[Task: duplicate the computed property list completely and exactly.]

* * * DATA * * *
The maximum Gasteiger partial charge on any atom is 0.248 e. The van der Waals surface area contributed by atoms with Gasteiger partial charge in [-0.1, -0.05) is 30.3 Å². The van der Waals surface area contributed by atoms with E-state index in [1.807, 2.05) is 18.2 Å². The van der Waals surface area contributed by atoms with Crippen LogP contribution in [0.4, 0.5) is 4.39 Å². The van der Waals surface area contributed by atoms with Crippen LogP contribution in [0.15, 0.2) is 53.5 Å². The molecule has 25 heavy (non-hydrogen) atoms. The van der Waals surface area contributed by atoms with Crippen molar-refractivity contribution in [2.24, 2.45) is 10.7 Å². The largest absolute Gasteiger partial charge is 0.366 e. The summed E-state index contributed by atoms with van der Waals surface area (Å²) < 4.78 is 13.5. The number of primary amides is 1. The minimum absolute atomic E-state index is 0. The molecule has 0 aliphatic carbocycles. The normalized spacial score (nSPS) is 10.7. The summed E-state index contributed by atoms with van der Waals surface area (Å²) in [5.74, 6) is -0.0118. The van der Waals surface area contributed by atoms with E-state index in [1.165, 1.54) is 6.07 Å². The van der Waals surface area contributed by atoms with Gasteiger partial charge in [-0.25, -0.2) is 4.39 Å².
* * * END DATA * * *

The maximum Gasteiger partial charge on any atom is 0.248 e. The van der Waals surface area contributed by atoms with Gasteiger partial charge in [-0.1, -0.05) is 30.3 Å². The van der Waals surface area contributed by atoms with E-state index in [1.807, 2.05) is 18.2 Å². The van der Waals surface area contributed by atoms with Crippen LogP contribution in [0.4, 0.5) is 4.39 Å². The van der Waals surface area contributed by atoms with Crippen LogP contribution in [0.15, 0.2) is 53.5 Å². The molecule has 25 heavy (non-hydrogen) atoms. The van der Waals surface area contributed by atoms with Crippen molar-refractivity contribution in [2.24, 2.45) is 10.7 Å². The largest absolute Gasteiger partial charge is 0.366 e. The summed E-state index contributed by atoms with van der Waals surface area (Å²) < 4.78 is 13.5. The number of primary amides is 1. The minimum absolute atomic E-state index is 0. The molecule has 0 aliphatic carbocycles. The normalized spacial score (nSPS) is 10.7. The summed E-state index contributed by atoms with van der Waals surface area (Å²) in [5.74, 6) is -0.0118. The van der Waals surface area contributed by atoms with E-state index in [1.165, 1.54) is 6.07 Å². The van der Waals surface area contributed by atoms with Gasteiger partial charge in [-0.25, -0.2) is 4.39 Å².